Comparison of θ-burst activity in REM sleep and SWS. A, Representative pattern of θ power within the human hippocampus across 30 min of REM and SWS in a patient with hippocampal-depth electrodes as determined by the discrete-Fourier transform algorithms. The horizontal dashed line indicates the spectral power threshold used to quantify the number of θ bursts in each brain state. The threshold was computed using the averaged peak of θ power per minute during the entire period of each cerebral state. Talairach coordinates (L-R, A-P, I-S) (in mm): (24.0, -32.1, -0.8). B, Enlarged view of 1 min (indicated by the short, thick, black line under both plots in A) of θ power across time during REM and SWS, emphasizing the presence of short θ bursts selectively during REM sleep. C, Histogram of REM-θ burst durations computed for the same patient and recording site. Results similar to those shown in A-C were obtained in the other two patients with hippocampal recordings as well.
Figure 4.
Figure 4.
Human θ oscillations in different regions of the neocortex during quiet wakefulness. A, Approximate location of the electrodes that showed the maximum amplitude of θ activity in five of eight patients with neocortical recordings (each symbol denotes a different patient). Talairach coordinates (L-R, A-P, I-S) (in mm): •, 14.8, 13.3, 41.2; ♦, -20.2, 47.7, 8.9; ▴, -29.0, 0.4, -27.4; ✚, -60.5, -26.9, -11.4; and ★, -44.1, -44.8, -15.7). B, Unfiltered EEG recordings from locations indicated in A. Note that each EEG trace belongs to a different patient and is highly representative of the pattern of electrophysiological activity observed during quiet wakefulness in each individual patient. For each patient, most of the electrodes placed within the same cortical region showed the same pattern of θ oscillations during quiet wakefulness. C, Spectral power density computed for a representative electrode in each neocortical region involved in θ generation during quiet wakefulness. Thick lines, Averaged spectra for all θ epochs; thin lines, spectra for single epochs shown in B. Peak frequencies are for averaged spectra.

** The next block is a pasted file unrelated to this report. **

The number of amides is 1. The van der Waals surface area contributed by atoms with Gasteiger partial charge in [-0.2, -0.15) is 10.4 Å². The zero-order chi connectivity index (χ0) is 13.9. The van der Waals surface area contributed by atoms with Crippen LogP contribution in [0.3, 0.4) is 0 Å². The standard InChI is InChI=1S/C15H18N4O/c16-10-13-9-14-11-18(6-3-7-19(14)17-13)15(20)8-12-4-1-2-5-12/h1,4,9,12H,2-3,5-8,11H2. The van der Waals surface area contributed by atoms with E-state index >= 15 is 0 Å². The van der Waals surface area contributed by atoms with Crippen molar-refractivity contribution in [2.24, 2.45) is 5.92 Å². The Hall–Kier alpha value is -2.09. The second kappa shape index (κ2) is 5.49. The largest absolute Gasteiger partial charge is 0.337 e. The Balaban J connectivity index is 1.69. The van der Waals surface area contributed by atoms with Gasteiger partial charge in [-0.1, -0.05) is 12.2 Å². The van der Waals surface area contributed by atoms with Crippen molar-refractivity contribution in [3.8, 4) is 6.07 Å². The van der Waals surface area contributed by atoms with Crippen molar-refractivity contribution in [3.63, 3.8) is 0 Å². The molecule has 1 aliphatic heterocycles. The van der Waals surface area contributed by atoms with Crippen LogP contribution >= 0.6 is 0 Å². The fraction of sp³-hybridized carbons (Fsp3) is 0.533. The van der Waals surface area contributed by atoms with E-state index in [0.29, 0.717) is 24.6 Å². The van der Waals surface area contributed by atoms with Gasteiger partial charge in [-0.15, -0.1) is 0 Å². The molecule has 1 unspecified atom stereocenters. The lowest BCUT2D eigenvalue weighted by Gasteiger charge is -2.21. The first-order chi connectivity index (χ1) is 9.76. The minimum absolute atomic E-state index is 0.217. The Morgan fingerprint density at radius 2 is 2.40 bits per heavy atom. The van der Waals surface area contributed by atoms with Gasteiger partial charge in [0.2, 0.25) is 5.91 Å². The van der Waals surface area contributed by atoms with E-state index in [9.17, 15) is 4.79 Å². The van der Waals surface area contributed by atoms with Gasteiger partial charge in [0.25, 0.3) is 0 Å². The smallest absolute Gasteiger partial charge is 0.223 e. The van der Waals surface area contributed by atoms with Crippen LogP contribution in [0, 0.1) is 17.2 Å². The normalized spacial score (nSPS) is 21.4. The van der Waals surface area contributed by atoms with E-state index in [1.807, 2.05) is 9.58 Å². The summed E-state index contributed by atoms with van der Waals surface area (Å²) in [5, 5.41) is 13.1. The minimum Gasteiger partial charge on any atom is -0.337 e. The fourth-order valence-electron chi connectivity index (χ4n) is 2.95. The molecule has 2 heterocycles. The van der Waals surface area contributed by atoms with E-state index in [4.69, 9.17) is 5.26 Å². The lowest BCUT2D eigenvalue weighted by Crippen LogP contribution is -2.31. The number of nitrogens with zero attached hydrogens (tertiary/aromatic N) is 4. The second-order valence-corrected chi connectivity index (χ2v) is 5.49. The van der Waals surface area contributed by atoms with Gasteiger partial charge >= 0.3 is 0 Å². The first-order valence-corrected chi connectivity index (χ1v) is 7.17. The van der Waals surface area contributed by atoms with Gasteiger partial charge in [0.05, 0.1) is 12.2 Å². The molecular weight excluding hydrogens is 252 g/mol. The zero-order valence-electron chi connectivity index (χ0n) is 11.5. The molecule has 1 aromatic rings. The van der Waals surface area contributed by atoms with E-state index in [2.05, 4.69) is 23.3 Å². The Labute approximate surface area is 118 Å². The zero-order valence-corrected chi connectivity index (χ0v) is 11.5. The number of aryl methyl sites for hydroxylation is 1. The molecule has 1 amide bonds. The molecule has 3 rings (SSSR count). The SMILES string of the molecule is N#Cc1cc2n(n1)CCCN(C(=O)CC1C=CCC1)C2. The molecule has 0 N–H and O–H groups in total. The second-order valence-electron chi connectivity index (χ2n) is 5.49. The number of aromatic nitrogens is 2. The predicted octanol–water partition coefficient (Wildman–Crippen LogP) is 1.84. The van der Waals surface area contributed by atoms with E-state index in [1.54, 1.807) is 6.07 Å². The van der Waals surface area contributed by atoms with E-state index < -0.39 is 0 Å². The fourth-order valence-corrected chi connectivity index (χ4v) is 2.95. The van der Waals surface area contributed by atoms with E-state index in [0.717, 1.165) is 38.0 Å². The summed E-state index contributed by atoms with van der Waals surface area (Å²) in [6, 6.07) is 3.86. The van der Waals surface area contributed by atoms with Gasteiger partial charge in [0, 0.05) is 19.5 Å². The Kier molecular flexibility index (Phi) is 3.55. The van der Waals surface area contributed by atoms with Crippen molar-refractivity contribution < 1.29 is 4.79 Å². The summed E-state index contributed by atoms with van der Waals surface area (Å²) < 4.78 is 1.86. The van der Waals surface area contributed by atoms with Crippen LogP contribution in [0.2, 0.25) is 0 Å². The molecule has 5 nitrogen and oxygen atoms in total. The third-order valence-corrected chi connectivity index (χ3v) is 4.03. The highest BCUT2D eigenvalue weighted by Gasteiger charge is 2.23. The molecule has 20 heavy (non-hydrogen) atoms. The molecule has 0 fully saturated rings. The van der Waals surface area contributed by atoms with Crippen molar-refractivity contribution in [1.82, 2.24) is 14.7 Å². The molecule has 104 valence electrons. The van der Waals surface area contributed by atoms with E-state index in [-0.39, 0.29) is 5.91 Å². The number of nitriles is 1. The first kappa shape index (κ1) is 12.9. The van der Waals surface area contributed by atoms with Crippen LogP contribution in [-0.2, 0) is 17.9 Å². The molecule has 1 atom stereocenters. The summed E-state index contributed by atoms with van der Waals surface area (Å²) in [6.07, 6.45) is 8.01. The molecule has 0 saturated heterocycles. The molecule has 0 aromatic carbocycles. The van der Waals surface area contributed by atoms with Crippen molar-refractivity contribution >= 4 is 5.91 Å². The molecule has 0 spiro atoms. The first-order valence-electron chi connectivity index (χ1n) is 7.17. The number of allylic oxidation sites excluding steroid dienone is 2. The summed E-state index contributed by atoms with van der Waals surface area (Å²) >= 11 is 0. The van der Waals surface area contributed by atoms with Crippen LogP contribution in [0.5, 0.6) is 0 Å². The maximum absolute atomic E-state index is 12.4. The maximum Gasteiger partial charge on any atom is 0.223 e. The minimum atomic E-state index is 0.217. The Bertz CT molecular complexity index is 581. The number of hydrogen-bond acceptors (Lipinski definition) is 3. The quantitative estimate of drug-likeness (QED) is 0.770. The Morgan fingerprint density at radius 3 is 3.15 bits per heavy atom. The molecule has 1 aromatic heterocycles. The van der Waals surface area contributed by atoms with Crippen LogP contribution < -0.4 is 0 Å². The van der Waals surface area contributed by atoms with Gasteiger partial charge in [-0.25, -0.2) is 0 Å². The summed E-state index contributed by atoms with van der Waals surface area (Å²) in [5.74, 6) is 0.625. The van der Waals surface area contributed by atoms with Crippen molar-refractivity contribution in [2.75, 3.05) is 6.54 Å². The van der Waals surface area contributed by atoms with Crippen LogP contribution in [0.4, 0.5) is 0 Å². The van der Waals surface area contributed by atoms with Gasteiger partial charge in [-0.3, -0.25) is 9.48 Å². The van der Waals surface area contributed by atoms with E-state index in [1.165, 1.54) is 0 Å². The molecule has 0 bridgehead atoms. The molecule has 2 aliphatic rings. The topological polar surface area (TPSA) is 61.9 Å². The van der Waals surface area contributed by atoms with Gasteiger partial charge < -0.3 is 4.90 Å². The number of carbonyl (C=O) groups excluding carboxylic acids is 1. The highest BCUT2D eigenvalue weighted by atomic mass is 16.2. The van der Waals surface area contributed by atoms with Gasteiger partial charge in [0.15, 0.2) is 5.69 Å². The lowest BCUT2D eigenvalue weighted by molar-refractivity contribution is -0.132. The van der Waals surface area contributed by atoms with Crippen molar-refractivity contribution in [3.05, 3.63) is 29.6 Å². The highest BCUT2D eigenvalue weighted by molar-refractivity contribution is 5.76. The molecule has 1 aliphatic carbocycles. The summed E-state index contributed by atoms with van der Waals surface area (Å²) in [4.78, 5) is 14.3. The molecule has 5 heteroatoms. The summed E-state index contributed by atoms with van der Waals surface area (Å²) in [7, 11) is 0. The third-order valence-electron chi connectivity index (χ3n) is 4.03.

Figure 5.
Figure 5.
Evidence of different θ generator sources within the human hippocampal formation and neocortex. A, Averaged partial coherence results between pairs of electrodes for each wake-sleep state after removing common influences from other sources. Electrode pairs were located within the hippocampal formation (hipp-hipp; coordinates: 24.0, -26.9, -7.2; and 24.0, -36.2, 3.1), the basal surface of the temporal lobe (ctx-ctx; coordinates: -29.0, 0.4, -27.4; and -43.8, -38.3, -14.6), or had one electrode in each structure (hipp-ctx; coordinates: 24.0, -26.9, -7.2; and -29.0, 0.4, -27.4). B, Comparison of averaged θ power (4-7 Hz) within hippocampus and neocortex for each wake-sleep state. Data are from the same subject as in A. C, Same as A, but for a different patient. Corticocortical coupling in this patient was determined using a pair of electrodes located in the frontal lobe. Talairach coordinates (in mm): hipp-hipp, 24.0, -32.1, -0.8, and 24.0, -15.7, -12.1; ctx-ctx, 14.8, 13.3, 41.2, and 25.0, 21.9, 31.2; hipp-ctx, 24.0, -32.1, -0.8, and 14.8, 13.3, 41.2. D, Same as B, but for the patient shown in C. Results for both partial coherence and spectral analysis were essentially unchanged when other combinations of electrodes were used in each patient.
Figure 6.
Figure 6.
Absence of phase relationship between θ cycle and γ amplitude in human hippocampus. Averaged peak of γ amplitude (bottom, thick line) showed an inconsistent relationship with the θ cycle (top) as revealed by the high variability observed in γ peak (±SD values represented by thin lines). θ cycle (top) was obtained after averaging all θ cycles contained in REM-θ bursts recorded in three patients with hippocampal implants.